History of Cochin - The Portuguese Era

The city of Cochin came under the Portuguese from December 1500, when the first Portuguese fleet called on its port. The admiral of this fleet was Pedro Alvares Cabral (the discoverer of Brazil). The Rajah (king) of Cochin allowed that a "feitoria" (factory) be allocated to the Portuguese and upon Cabral's departure he allowed that thirty Portuguese and four Franciscan friars stayed in Cochin.

In 1502 a new expedition under the command of Vasco da Gama arrived at Cochin, and the friendship with the Rajah of Cochin was renewed. After the departure of Vasco da Gama, the Zamorin of Calicut, enemy of the Portuguese, attacked Cochin and destroyed the Portuguese "feitoria". But the Portuguese army helped the Raja to regain his positions and the Portuguese reinstated him on the throne. The grateful Raja permitted the Portuguese to erect a fort at Cochin to safeguard the interests of their factory. In 27th of September 1503 the foundations of a timber fortress were laid and was christened as Fort Manuel in honour of the King of Portugal. This was the first fortress erected by the Portuguese in India. In 1505, the same year Lorenco de Almaida discovered Ceylon, a stone fortress was erected to replace the wooden fortress of Cochin.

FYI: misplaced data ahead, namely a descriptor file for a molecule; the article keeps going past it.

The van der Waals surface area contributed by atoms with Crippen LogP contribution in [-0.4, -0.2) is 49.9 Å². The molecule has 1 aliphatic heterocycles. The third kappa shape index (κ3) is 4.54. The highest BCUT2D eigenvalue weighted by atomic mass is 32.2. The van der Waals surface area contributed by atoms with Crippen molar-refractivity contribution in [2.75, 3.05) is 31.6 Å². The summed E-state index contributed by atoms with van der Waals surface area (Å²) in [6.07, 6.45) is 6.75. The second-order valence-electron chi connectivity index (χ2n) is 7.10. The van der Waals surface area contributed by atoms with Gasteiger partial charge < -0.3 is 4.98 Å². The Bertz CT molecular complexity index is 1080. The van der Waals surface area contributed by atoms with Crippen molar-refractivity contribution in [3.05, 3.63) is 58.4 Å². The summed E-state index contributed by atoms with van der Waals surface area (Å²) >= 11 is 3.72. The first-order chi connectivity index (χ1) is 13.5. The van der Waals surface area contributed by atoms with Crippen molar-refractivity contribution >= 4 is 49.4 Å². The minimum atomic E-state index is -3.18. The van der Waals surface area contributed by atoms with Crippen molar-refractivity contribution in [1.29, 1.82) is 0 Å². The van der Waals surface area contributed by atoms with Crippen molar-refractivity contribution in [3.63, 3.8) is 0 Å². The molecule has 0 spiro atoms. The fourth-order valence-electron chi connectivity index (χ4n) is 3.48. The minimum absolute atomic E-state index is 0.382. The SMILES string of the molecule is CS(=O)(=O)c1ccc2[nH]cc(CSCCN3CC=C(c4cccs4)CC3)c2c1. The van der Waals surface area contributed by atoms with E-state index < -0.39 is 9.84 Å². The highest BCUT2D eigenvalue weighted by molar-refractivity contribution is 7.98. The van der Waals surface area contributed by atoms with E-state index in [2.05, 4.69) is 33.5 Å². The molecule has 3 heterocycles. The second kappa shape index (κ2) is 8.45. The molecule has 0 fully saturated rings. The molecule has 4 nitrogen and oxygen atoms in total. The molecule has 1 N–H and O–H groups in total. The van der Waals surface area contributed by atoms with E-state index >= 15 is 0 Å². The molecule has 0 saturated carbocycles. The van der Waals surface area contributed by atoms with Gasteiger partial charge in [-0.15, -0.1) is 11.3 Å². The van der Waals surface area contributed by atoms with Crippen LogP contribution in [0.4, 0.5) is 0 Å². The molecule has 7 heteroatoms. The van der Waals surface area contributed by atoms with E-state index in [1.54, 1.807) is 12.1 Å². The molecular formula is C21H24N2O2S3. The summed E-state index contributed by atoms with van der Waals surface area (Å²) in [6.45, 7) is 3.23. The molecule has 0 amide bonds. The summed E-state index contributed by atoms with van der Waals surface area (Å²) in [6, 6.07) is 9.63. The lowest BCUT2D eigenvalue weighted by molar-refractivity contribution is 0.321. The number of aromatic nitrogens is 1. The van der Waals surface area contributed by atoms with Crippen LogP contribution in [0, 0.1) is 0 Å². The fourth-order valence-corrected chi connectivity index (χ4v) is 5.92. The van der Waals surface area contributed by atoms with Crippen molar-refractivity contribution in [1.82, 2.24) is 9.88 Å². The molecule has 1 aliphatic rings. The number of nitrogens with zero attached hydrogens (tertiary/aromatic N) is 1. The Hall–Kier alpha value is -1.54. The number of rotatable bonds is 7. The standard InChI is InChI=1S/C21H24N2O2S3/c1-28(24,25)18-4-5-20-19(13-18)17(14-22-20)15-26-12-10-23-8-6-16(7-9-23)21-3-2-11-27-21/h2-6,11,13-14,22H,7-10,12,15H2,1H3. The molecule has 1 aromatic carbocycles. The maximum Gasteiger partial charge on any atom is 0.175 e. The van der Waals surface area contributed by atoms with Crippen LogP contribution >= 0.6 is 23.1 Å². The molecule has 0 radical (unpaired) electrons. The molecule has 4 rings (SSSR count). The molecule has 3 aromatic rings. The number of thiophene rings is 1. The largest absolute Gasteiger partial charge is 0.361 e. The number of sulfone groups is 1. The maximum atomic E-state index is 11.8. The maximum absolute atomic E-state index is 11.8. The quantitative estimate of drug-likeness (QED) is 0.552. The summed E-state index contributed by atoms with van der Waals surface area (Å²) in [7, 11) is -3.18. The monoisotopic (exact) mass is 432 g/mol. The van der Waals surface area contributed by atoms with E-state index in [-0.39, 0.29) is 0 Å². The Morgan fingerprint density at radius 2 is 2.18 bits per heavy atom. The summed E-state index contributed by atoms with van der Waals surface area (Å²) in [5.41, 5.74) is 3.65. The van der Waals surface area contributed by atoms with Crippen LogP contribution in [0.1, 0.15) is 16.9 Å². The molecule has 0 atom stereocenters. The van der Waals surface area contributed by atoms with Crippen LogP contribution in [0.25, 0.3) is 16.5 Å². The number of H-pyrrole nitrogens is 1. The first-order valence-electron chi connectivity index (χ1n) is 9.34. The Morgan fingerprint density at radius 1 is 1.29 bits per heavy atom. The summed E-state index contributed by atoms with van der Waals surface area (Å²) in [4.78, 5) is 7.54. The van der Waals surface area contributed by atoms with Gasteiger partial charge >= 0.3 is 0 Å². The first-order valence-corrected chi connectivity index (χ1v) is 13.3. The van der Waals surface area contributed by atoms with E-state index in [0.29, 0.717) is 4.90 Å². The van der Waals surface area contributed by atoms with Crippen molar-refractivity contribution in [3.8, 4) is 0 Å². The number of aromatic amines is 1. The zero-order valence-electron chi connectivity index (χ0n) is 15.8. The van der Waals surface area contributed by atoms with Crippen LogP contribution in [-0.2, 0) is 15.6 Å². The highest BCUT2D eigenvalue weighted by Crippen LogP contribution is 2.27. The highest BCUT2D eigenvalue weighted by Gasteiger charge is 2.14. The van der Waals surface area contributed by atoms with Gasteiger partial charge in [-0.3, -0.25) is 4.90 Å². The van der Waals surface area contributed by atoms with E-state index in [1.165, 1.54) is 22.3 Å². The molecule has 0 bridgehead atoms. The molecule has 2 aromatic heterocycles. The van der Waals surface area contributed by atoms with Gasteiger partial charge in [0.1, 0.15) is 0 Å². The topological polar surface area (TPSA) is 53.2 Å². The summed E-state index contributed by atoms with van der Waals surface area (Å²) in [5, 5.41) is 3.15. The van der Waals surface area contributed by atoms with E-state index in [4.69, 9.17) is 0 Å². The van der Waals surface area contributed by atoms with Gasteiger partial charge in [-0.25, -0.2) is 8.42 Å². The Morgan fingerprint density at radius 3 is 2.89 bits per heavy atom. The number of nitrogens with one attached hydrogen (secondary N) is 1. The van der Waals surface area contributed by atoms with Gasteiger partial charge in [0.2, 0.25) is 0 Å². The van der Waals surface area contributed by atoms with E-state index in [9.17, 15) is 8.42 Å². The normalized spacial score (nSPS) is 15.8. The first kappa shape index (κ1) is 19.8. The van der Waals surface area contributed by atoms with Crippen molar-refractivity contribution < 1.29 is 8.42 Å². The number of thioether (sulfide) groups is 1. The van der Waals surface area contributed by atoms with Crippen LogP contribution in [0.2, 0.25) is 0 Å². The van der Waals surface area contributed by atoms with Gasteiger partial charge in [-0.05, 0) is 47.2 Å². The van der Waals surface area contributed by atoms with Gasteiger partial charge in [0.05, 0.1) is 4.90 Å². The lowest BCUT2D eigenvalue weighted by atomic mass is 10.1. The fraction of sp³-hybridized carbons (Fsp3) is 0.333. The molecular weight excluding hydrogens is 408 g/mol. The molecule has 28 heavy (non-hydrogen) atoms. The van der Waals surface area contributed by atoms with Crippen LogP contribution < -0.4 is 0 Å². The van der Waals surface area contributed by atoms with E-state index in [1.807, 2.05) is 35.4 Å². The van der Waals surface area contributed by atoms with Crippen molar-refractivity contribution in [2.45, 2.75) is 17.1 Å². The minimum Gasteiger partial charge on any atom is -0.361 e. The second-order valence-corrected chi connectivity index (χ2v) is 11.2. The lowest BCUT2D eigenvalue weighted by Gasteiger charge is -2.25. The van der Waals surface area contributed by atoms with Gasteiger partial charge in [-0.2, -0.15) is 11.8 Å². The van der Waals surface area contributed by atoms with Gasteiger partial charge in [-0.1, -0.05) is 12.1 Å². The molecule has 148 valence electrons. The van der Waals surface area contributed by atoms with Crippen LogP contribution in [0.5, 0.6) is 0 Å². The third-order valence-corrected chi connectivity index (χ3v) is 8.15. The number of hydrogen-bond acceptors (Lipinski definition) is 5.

The St. Francis Church in Cochin was the first church of its kind built in Kerala by the Portuguese. Franciscans built a beautiful church dedicated to São Francisco de Assis (1516-1522). On his 3rd visit to Kerala, Vasco da Gama, the first Portuguese traveler to reach India from Europe by sea, fell ill and died in Cochin. He was buried in the St. Francis Church on Christmas Eve of 1524 . Later his remains were taken back to Portugal. In spite of that the exact place where he was buried has been marked out inside the church. This church is a living historical monument of today's Cochin and one of it's main tourist attractions.

 

 

 

 

History of Cochin - The Dutch Era

The Dutch set their eyes on Cochin after their occupation of Ceylon in 1658.They took Quilon on 29 December 1658, but the Portuguese re-conquered it on 14 April 1659. However, in 1661, the Dutch began a new expedition against the Portuguese settlements in Malabar. An expedition under Ryckloff Van Goens conquered Quilon on 24 December 1661 and on 15 January 1662 Cranganore was also taken. Soon after, on 5 February 1662, the Dutch began their assault on Cochin but encountering heroic Portuguese resistance, after one month, abandoned the siege.

They came back on November 1662 and surrounded Cochin by all sides. For three months, the Portuguese resisted but, finally, on 7 January 1663, they surrendered the city. On the morning of 8 January 1663, the soldiers and citizens came out of the fort and laid down their arms and the Dutch took possession thereof.

The grateful Dutch presented Don Louise D'andrado with a gold chain for his services rendered at this siege and capture of Cochin in India, 1663.

Additional Information:

            Destination Cochin (www.cochin.org).